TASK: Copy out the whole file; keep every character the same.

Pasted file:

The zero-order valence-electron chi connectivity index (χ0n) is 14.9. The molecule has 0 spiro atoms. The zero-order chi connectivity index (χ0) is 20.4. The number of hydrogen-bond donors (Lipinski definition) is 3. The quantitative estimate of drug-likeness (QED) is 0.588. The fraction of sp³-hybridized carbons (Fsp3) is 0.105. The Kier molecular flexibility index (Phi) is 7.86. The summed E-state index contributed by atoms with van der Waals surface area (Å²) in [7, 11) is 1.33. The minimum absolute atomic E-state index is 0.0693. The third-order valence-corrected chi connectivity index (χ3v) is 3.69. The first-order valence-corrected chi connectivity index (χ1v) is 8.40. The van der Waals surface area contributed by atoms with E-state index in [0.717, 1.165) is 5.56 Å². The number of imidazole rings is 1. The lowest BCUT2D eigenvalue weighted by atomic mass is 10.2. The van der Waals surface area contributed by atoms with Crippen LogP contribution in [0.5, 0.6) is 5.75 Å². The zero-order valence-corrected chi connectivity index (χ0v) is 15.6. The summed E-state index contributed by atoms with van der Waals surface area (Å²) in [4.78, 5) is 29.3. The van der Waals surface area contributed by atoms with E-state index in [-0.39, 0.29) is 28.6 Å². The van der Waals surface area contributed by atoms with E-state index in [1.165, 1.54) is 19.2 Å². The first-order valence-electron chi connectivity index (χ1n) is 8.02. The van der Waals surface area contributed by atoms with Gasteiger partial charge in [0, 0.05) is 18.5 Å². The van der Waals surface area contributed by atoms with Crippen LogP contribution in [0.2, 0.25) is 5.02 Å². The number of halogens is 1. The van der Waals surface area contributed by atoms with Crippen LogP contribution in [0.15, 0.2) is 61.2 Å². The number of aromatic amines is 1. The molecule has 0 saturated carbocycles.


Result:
The zero-order valence-electron chi connectivity index (χ0n) is 14.9. The molecule has 0 spiro atoms. The zero-order chi connectivity index (χ0) is 20.4. The number of hydrogen-bond donors (Lipinski definition) is 3. The quantitative estimate of drug-likeness (QED) is 0.588. The fraction of sp³-hybridized carbons (Fsp3) is 0.105. The Kier molecular flexibility index (Phi) is 7.86. The summed E-state index contributed by atoms with van der Waals surface area (Å²) in [7, 11) is 1.33. The minimum absolute atomic E-state index is 0.0693. The third-order valence-corrected chi connectivity index (χ3v) is 3.69. The first-order valence-corrected chi connectivity index (χ1v) is 8.40. The van der Waals surface area contributed by atoms with E-state index in [0.717, 1.165) is 5.56 Å². The number of imidazole rings is 1. The lowest BCUT2D eigenvalue weighted by atomic mass is 10.2. The van der Waals surface area contributed by atoms with Crippen LogP contribution in [0.5, 0.6) is 5.75 Å². The zero-order valence-corrected chi connectivity index (χ0v) is 15.6. The summed E-state index contributed by atoms with van der Waals surface area (Å²) in [4.78, 5) is 29.3. The van der Waals surface area contributed by atoms with E-state index in [-0.39, 0.29) is 28.6 Å². The van der Waals surface area contributed by atoms with E-state index in [1.165, 1.54) is 19.2 Å². The first-order valence-electron chi connectivity index (χ1n) is 8.02. The van der Waals surface area contributed by atoms with Gasteiger partial charge in [0, 0.05) is 18.5 Å². The van der Waals surface area contributed by atoms with Crippen LogP contribution in [0.2, 0.25) is 5.02 Å². The number of halogens is 1. The van der Waals surface area contributed by atoms with Crippen LogP contribution in [0.15, 0.2) is 61.2 Å². The number of aromatic amines is 1. The molecule has 0 saturated carbocycles.